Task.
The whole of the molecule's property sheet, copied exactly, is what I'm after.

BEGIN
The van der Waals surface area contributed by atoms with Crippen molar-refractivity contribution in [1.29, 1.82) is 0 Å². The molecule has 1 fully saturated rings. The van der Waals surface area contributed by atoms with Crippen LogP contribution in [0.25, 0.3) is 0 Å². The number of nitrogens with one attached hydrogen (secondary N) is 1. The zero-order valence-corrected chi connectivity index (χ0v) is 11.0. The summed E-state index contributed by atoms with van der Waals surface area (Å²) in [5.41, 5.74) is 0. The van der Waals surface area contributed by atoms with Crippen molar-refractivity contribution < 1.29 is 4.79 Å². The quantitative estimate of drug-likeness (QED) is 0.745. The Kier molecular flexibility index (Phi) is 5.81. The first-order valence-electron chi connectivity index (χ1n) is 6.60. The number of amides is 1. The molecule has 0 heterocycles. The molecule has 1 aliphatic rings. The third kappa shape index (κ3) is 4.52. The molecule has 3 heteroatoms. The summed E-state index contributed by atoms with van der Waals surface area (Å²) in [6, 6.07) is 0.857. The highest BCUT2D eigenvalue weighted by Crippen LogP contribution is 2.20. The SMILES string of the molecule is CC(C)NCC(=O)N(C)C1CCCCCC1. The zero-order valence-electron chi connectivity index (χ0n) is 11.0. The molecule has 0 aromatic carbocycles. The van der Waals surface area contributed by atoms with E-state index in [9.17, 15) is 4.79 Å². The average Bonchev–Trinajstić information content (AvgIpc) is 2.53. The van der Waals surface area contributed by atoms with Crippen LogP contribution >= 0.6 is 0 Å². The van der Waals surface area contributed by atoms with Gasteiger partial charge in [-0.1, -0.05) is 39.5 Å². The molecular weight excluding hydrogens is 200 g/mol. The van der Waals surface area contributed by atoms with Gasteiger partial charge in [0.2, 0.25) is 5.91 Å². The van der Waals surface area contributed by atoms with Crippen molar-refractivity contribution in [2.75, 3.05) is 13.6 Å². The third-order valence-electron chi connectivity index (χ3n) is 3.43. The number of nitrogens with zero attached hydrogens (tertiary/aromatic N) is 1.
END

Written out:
The van der Waals surface area contributed by atoms with Crippen molar-refractivity contribution in [1.29, 1.82) is 0 Å². The molecule has 1 fully saturated rings. The van der Waals surface area contributed by atoms with Crippen LogP contribution in [0.25, 0.3) is 0 Å². The number of nitrogens with one attached hydrogen (secondary N) is 1. The zero-order valence-corrected chi connectivity index (χ0v) is 11.0. The summed E-state index contributed by atoms with van der Waals surface area (Å²) in [5.41, 5.74) is 0. The van der Waals surface area contributed by atoms with Crippen molar-refractivity contribution < 1.29 is 4.79 Å². The quantitative estimate of drug-likeness (QED) is 0.745. The Kier molecular flexibility index (Phi) is 5.81. The first-order valence-electron chi connectivity index (χ1n) is 6.60. The number of amides is 1. The molecule has 0 heterocycles. The molecule has 1 aliphatic rings. The third kappa shape index (κ3) is 4.52. The molecule has 3 heteroatoms. The summed E-state index contributed by atoms with van der Waals surface area (Å²) in [6, 6.07) is 0.857. The highest BCUT2D eigenvalue weighted by Crippen LogP contribution is 2.20. The SMILES string of the molecule is CC(C)NCC(=O)N(C)C1CCCCCC1. The zero-order valence-electron chi connectivity index (χ0n) is 11.0. The molecule has 0 aromatic carbocycles. The van der Waals surface area contributed by atoms with E-state index in [9.17, 15) is 4.79 Å². The average Bonchev–Trinajstić information content (AvgIpc) is 2.53. The van der Waals surface area contributed by atoms with Crippen LogP contribution >= 0.6 is 0 Å². The van der Waals surface area contributed by atoms with Gasteiger partial charge in [-0.1, -0.05) is 39.5 Å². The molecular weight excluding hydrogens is 200 g/mol. The van der Waals surface area contributed by atoms with Gasteiger partial charge in [0.2, 0.25) is 5.91 Å². The van der Waals surface area contributed by atoms with Crippen molar-refractivity contribution in [2.75, 3.05) is 13.6 Å². The third-order valence-electron chi connectivity index (χ3n) is 3.43. The number of nitrogens with zero attached hydrogens (tertiary/aromatic N) is 1.